The chair of an acute trust has resigned, calling on NHS chief executive David Nicholson to investigate the behaviour of East Midlands strategic health authority in pressurising him to meet access targets.

David Bowles, chair of the United Lincolnshire hospitals trust, says he refuses to work in a system which he says has not learnt the lessons of Mid Staffordshire and which has lost sight of patient safety issues, and that it is his duty to resign and bring attention to that.

His stance has been supported by the other non executives at the trust, who have also written to Mr Nicholson asking him to investigate.

Mr Bowles said he was repeatedly asked by the SHA to give an “unequivocal guarantee” the trust would meet the 18 week referral-to-treatment target. Mr Bowles refused to give a categorical assurance, emphasising the pressures the trust was under from increasing emergency demand, the need for effective demand management in the local health economy and that extra capacity to deal with demand could not come on stream until later this year. 

“I would like to know from David Nicholson whether he thinks it is fair and reasonable to ask for that guarantee,” he told HSJ. “I would like to know whether this is a renegade SHA or do ministers agree with unconditional guarantees on non-urgent targets.”

In an email, seen by HSJ and attached in full above, to shadow health minister Mark Simmonds, who is MP for neighbouring Boston and Skegness, Mr Bowles said: “What I have witnessed from outside the trust appears to be a substitution of bullying for performance management and an obsession with targets rather than safety.”

“It is often said that the culture in the NHS, particularly at the more senior levels, is not to listen, not to understand, to avoid responsibility, and to blame others.

“In the interests of patient safety I can not and will not give the unequivocal assurance that the SHA is seeking on non-emergency targets especially at a time when the Lincolnshire health economy is out of control with the highest ever level of weekly emergency admissions this month.”

He added that he had had allegations from staff about bullying by NHS staff from outside the trust.

HSJ understands Mr Bowles told the Appointments Commission last month that he intended to step down and that the commission made moves to suspend him last week, prompting him to leave immediately.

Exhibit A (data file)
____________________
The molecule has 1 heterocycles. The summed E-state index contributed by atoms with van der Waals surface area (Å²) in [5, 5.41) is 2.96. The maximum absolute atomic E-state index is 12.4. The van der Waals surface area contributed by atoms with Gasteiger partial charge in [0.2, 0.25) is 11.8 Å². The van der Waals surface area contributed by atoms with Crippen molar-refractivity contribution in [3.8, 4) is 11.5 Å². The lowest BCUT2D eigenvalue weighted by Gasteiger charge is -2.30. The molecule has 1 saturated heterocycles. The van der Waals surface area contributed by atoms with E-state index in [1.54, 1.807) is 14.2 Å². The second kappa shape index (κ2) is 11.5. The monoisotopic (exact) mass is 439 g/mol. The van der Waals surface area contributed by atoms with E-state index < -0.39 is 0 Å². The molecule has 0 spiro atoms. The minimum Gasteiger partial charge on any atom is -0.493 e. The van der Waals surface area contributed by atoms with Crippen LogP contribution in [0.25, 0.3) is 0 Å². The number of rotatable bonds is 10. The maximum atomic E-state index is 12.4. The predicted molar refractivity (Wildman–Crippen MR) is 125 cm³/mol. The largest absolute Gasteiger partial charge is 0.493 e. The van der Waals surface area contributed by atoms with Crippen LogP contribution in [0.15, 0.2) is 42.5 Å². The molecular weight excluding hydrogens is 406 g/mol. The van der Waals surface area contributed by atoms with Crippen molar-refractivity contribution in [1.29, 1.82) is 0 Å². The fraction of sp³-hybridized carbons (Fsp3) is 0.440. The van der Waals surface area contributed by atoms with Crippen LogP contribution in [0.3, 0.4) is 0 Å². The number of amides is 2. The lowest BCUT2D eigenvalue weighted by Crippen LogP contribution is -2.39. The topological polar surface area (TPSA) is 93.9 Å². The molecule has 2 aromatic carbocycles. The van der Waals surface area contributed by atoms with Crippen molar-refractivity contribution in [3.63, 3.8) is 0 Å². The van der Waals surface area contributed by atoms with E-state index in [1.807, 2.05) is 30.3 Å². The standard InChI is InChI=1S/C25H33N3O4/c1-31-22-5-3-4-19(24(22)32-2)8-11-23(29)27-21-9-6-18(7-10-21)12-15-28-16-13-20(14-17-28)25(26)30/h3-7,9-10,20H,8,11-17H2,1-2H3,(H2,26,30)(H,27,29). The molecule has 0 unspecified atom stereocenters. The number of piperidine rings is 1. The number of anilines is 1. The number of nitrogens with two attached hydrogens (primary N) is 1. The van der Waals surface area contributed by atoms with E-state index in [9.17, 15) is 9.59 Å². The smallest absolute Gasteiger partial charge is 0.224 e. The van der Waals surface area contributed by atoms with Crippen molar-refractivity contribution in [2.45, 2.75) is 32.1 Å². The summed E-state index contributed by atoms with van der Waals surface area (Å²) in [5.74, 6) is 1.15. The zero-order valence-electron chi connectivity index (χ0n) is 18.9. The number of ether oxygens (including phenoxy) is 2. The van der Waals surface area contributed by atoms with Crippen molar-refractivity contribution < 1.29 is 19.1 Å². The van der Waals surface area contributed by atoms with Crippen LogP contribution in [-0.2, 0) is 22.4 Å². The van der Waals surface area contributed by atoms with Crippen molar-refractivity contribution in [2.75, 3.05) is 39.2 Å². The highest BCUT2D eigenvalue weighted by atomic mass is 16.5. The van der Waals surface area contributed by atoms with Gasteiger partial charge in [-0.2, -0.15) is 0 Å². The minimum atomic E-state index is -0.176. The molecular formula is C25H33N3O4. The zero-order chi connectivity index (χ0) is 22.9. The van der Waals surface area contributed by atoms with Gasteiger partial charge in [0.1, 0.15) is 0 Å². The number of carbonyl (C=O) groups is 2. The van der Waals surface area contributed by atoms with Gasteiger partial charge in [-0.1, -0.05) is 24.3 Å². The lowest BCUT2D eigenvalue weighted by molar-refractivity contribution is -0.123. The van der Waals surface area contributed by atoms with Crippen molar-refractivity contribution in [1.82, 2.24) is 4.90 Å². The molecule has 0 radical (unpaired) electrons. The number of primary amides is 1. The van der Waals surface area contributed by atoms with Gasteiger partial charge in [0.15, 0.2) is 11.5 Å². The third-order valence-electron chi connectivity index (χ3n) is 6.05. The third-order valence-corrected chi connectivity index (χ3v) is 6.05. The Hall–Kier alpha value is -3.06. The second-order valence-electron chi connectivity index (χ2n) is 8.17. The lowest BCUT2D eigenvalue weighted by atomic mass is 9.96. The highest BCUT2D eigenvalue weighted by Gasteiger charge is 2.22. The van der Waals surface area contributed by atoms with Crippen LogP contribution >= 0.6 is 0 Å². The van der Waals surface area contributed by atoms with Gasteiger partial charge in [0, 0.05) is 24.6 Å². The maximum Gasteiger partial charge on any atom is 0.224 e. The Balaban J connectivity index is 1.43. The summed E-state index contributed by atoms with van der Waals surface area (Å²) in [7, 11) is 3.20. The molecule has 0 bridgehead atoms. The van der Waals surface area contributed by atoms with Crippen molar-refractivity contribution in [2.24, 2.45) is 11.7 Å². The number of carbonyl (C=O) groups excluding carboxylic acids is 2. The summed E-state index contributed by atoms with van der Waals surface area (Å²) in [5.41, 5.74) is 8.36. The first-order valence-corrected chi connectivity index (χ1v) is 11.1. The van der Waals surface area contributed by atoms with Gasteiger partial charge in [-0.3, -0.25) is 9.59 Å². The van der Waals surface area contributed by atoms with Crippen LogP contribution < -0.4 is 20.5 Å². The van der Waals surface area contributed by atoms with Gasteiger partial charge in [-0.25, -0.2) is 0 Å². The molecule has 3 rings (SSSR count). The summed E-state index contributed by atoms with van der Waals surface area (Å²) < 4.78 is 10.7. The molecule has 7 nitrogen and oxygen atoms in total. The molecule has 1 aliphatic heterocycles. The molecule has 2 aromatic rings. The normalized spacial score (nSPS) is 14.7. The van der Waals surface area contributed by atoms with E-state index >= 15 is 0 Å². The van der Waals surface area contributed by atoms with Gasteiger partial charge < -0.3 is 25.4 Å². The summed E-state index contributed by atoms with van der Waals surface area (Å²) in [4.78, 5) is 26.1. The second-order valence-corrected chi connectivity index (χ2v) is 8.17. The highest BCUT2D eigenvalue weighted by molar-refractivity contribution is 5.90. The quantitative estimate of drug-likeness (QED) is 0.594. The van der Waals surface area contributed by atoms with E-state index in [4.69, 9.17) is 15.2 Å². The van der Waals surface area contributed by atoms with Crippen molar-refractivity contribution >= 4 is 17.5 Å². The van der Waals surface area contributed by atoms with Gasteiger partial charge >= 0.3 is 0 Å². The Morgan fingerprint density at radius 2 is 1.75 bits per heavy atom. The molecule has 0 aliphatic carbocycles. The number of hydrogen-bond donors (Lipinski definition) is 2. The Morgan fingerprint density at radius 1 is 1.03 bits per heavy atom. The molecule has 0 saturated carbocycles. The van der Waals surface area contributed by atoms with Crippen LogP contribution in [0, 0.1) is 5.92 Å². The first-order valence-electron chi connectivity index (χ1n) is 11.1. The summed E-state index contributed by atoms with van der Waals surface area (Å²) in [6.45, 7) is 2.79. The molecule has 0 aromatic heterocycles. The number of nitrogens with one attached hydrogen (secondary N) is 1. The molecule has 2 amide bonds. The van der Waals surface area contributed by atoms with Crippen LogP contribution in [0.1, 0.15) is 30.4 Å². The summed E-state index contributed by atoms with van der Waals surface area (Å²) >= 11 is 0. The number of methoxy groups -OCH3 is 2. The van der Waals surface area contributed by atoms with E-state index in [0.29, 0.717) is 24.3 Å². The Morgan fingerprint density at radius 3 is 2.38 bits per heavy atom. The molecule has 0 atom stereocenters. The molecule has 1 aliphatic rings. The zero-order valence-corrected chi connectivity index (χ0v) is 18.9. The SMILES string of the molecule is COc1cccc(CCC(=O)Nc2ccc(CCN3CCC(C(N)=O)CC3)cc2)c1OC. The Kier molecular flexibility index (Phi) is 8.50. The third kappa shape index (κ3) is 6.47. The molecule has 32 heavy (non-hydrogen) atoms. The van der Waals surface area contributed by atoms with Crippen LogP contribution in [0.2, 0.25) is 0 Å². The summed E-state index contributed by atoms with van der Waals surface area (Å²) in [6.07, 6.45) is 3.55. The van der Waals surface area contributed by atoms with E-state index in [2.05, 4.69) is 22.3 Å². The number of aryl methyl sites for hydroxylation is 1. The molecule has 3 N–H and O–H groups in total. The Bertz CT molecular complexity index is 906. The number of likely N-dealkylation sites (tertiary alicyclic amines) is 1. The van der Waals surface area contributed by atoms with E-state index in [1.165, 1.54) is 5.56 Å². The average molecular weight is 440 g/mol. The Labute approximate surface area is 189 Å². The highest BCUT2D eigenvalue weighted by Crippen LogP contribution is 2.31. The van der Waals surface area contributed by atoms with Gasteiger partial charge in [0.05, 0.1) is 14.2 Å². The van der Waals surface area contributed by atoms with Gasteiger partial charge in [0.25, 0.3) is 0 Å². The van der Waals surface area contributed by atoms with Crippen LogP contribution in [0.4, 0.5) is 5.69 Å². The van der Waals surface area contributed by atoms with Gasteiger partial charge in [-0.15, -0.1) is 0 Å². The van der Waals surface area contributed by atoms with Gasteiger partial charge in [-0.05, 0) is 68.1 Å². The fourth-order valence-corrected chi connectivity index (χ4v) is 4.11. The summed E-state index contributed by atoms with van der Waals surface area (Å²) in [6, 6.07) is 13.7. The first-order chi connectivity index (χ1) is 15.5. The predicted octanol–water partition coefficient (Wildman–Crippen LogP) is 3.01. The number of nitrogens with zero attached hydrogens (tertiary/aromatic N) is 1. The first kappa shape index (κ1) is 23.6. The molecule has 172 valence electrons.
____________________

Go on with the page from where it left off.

An interim chair is understood to have been appointed to replace him has been appointed - although no public statement had been made that Mr Bowles was leaving.

Under pressure

Last year the trust opened almost 100 extra beds to cope with demand and it plans to open another 80 this year; the pressure from emergency admissions has been so intense that it has converted beds from elective care to emergency care to help cope.

Current weekly emergency admissions are 13.5 per cent above the winter of 2008-9, and the trust has had record levels of emergency admissions in February, March, May and June. In the first quarter of this financial year non-elective and outpatients cases were significantly above contract.

The trust was one of 32 English trusts that missed both the 18 weeks admitted target in March and the A&E target for the January-March quarter. But in May and June it hit the targets, and it achieved all its targets for much of last year, with problems only really emerging in December.

Mr Bowles is a former chief executive of Lincolnshire County Council, where he had to call in external auditors and the police, and the leader of the council was jailed for misconduct. He has extensive management experience in both the public and private sectors, and has worked in the NHS.

The trust had a complete change of non-executives at the end of 2006, when seven resigned. Interim chair Bill Baker said at the time that he had been “discarded” while another non-executive, Mark Anderson, said they had come under pressure from the then Trent SHA. In the period 2000-06 the trust averaged more than one chief executive a year.

A Department of Health spokesperson said: “Providing patients with high quality, safe care is our top priority. Targets have played an important role in delivering real improvements in services for patients and have revolutionised a once failing system, where 12 years ago it was not uncommon for patients to have to wait over 18 months for an operation.

“The NHS recently achieved the shortest waits since NHS records began but we are clear this should not be to the detriment of safety or quality - hospitals up and down the country are meeting their waiting targets, without compromising the standards of care provided to patients.

“The NHS Constitution has set out the right for staff to have healthy and safe working conditions, one which has no place for bullying, harassment or discrimination. The NHS has taken strong steps to eliminate bullying and harassment in the workplace and all NHS employers are expected to have policies and procedures in place to tackle this.

“Funding is allocated to primary care trusts on the basis of a formula that takes into account the needs of their local populations and we expect PCTs to commission health care services to meet these needs from the funding they receive.”